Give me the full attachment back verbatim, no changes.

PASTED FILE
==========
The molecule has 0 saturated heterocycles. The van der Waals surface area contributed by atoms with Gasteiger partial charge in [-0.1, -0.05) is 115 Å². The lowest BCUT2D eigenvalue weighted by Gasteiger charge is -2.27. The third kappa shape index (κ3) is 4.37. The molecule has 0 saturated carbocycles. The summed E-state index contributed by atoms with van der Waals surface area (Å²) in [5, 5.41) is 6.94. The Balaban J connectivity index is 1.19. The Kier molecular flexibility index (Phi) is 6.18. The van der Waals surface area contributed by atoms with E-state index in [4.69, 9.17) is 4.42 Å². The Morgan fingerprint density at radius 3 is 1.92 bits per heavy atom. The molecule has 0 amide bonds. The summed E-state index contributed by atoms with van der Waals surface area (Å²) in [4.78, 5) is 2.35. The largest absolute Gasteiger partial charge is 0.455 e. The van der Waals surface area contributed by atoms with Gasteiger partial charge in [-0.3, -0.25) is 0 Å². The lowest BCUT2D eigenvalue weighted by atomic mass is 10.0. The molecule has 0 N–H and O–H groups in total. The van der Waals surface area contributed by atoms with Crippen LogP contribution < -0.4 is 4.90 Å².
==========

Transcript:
The molecule has 0 saturated heterocycles. The van der Waals surface area contributed by atoms with Gasteiger partial charge in [-0.1, -0.05) is 115 Å². The lowest BCUT2D eigenvalue weighted by Gasteiger charge is -2.27. The third kappa shape index (κ3) is 4.37. The molecule has 0 saturated carbocycles. The summed E-state index contributed by atoms with van der Waals surface area (Å²) in [5, 5.41) is 6.94. The Balaban J connectivity index is 1.19. The Kier molecular flexibility index (Phi) is 6.18. The van der Waals surface area contributed by atoms with E-state index in [4.69, 9.17) is 4.42 Å². The Morgan fingerprint density at radius 3 is 1.92 bits per heavy atom. The molecule has 0 amide bonds. The summed E-state index contributed by atoms with van der Waals surface area (Å²) in [4.78, 5) is 2.35. The largest absolute Gasteiger partial charge is 0.455 e. The van der Waals surface area contributed by atoms with Gasteiger partial charge in [-0.3, -0.25) is 0 Å². The lowest BCUT2D eigenvalue weighted by atomic mass is 10.0. The molecule has 0 N–H and O–H groups in total. The van der Waals surface area contributed by atoms with Crippen LogP contribution < -0.4 is 4.90 Å².